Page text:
Tuesday, April 1, 2014

How long should I keep it?

I am often asked by clients how long they should keep various types of paper. These are general guidelines that we use when working with people. But remember it is always important to check with your accountant or tax advisor about your individual situation before shredding any documents.
  • Auto Records- keep these as long as you own the vehicle.
  • Appointment books- some people like to keep these as a type of journal, I keep them for a few years as back-up for mileage purposes. Keep them up to ten years for this type of reason.
  • ATM slips- Keep them six years for tax related purchases. Store them with your bank statements.
  • Credit Card statements- six years for tax related purchases (such as owning your own business) Otherwise keep until you receive the interest statement issued with by the company annually. Then you can shred them.
  • Dividend Payment Records- Until you receive your annual statement
  • Health Records- permanently
  • Home Improvements- as long as you own the home. Store these with your tax records
  • Household inventory and appraisal- As long as they are current. Update them annually (we will talk more about this next week when we talk about organizing for a transition).
  • Insurance policies- (auto, homeowner’s, liability) through the statute of limitations. (disability, medical, life, personal property, umbrella) keep for the life of the policy.
  • Investment purchase records- As long as you own the investments.
  • Investment sales records- six years for tax purposes.
  • Mortgage or loan discharge- as long as you own the home or six years after the discharge.
  • Pay Stubs- until they are verified by your W-2 statement.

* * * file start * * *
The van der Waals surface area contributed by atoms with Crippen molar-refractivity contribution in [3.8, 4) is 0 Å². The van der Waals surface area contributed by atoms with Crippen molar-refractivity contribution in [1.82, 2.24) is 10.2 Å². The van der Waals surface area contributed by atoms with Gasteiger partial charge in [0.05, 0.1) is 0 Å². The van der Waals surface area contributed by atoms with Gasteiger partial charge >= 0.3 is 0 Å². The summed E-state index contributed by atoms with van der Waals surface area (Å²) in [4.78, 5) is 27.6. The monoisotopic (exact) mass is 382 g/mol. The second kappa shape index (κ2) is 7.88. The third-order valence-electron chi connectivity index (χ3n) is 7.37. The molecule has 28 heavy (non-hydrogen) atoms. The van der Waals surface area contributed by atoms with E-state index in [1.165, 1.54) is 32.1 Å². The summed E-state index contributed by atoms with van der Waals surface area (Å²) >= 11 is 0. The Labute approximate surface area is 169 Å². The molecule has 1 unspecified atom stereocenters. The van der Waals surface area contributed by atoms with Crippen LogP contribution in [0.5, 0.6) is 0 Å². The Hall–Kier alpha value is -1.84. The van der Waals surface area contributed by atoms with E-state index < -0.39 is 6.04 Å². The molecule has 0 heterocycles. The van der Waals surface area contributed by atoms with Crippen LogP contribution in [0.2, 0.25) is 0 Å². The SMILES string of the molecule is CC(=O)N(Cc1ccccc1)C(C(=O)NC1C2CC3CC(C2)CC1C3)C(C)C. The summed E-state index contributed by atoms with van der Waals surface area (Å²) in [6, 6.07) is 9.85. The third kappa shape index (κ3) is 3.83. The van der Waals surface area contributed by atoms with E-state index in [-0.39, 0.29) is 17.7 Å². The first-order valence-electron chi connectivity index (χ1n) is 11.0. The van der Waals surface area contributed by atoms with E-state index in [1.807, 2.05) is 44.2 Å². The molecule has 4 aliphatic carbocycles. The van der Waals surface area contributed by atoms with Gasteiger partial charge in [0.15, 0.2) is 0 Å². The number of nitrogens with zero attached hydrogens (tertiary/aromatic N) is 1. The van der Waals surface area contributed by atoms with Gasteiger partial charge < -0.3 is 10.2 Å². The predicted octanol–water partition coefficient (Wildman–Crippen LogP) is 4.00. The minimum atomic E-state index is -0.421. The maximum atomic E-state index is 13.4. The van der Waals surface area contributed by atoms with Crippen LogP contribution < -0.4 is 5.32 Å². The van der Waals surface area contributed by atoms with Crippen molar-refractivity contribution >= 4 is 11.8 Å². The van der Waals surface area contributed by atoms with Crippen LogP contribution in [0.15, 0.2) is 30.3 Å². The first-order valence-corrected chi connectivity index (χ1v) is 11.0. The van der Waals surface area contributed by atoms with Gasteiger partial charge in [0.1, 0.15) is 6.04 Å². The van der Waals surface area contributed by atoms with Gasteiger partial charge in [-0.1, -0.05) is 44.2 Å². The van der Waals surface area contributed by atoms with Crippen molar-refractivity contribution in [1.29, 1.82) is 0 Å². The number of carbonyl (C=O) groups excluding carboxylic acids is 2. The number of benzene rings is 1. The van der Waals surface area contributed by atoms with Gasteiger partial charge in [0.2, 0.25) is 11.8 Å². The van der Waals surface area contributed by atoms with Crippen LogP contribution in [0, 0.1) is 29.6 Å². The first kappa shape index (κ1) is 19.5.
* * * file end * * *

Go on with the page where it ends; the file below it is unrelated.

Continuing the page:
• Property bill of purchase- as long as you own the property.
  • Receipts- as long as they are current, or as determined by your accountant.
  • Safe- deposit box key and inventory- as long as they are current.
  • Tax records- current year plus six years prior (can be filed away in a bankers box)
  • Utility bills, etc.- Until they are paid (your cancelled check is proof you paid and the company keeps records as well).
  • Vital Records and documents- birth, marriage, divorce, death certificates: permanently.
  • Wills, trusts, estate plans- permanently.
Other tips to keep in mind when dealing with paper:
  • Papers should be filed so that you can access or retrieve them in less than a minute.
  • Some people are convinced they have a good system for filing but then wonder why there are papers on the coffee table, end tables, etc. It is because you do not have an adequate filing system. An adequate filing system works!
  • Filing cabinets or portable file baskets/containers should be stored within reach of where you deal with paper. File cabinets in the basement are of no help to you if you open your mail and pay your bills upstairs.
  • Two important questions to ask when handling paper- What is this?, Why am I saving it?
  • Avoid keeping paper for sentimental reasons, keep it only for necessity. This will drastically reduce the amount of paper in your home.
Dealing with paper clutter is not only about appearances and organization. It is also about safety. The more paper you have lying around your home or apartment is the more “kindling” a fire has if one were to develop in your home. Consider that as motivation to deal with the paper clutter in your home. Happy Organizing!


Melissa

Posted by Melissa of Multitasking Mama


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